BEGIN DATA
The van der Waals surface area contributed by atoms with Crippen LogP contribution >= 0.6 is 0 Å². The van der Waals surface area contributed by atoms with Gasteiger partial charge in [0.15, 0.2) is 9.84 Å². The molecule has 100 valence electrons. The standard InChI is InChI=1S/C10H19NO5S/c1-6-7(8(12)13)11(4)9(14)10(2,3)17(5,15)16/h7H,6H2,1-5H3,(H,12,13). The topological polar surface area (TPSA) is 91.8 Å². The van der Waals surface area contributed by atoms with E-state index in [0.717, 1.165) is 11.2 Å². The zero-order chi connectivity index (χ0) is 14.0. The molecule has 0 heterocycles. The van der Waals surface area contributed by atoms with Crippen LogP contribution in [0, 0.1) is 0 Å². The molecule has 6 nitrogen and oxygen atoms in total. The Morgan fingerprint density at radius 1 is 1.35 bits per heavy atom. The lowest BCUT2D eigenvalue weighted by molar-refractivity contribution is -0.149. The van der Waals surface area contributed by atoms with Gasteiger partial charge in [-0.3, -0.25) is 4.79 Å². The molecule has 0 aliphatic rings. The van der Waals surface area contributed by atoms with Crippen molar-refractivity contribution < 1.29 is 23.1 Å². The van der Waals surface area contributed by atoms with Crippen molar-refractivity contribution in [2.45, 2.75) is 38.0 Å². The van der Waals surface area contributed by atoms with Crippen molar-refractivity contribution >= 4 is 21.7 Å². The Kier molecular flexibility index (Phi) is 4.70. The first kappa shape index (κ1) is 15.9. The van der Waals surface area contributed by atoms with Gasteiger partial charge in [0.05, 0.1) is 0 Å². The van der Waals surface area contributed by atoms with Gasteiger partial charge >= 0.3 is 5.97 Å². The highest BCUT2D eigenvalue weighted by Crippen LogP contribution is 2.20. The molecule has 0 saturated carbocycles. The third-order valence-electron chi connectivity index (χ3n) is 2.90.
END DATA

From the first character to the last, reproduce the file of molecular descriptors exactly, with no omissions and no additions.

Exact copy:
The van der Waals surface area contributed by atoms with Crippen LogP contribution >= 0.6 is 0 Å². The van der Waals surface area contributed by atoms with Gasteiger partial charge in [0.15, 0.2) is 9.84 Å². The molecule has 100 valence electrons. The standard InChI is InChI=1S/C10H19NO5S/c1-6-7(8(12)13)11(4)9(14)10(2,3)17(5,15)16/h7H,6H2,1-5H3,(H,12,13). The topological polar surface area (TPSA) is 91.8 Å². The van der Waals surface area contributed by atoms with E-state index in [0.717, 1.165) is 11.2 Å². The zero-order chi connectivity index (χ0) is 14.0. The molecule has 0 heterocycles. The van der Waals surface area contributed by atoms with Crippen LogP contribution in [0, 0.1) is 0 Å². The molecule has 6 nitrogen and oxygen atoms in total. The Morgan fingerprint density at radius 1 is 1.35 bits per heavy atom. The lowest BCUT2D eigenvalue weighted by molar-refractivity contribution is -0.149. The van der Waals surface area contributed by atoms with Gasteiger partial charge in [-0.3, -0.25) is 4.79 Å². The molecule has 0 aliphatic rings. The van der Waals surface area contributed by atoms with Crippen molar-refractivity contribution < 1.29 is 23.1 Å². The van der Waals surface area contributed by atoms with Crippen molar-refractivity contribution in [2.45, 2.75) is 38.0 Å². The van der Waals surface area contributed by atoms with Crippen molar-refractivity contribution >= 4 is 21.7 Å². The Kier molecular flexibility index (Phi) is 4.70. The first kappa shape index (κ1) is 15.9. The van der Waals surface area contributed by atoms with Gasteiger partial charge in [0.05, 0.1) is 0 Å². The van der Waals surface area contributed by atoms with Gasteiger partial charge >= 0.3 is 5.97 Å². The highest BCUT2D eigenvalue weighted by Crippen LogP contribution is 2.20. The molecule has 0 saturated carbocycles. The third-order valence-electron chi connectivity index (χ3n) is 2.90.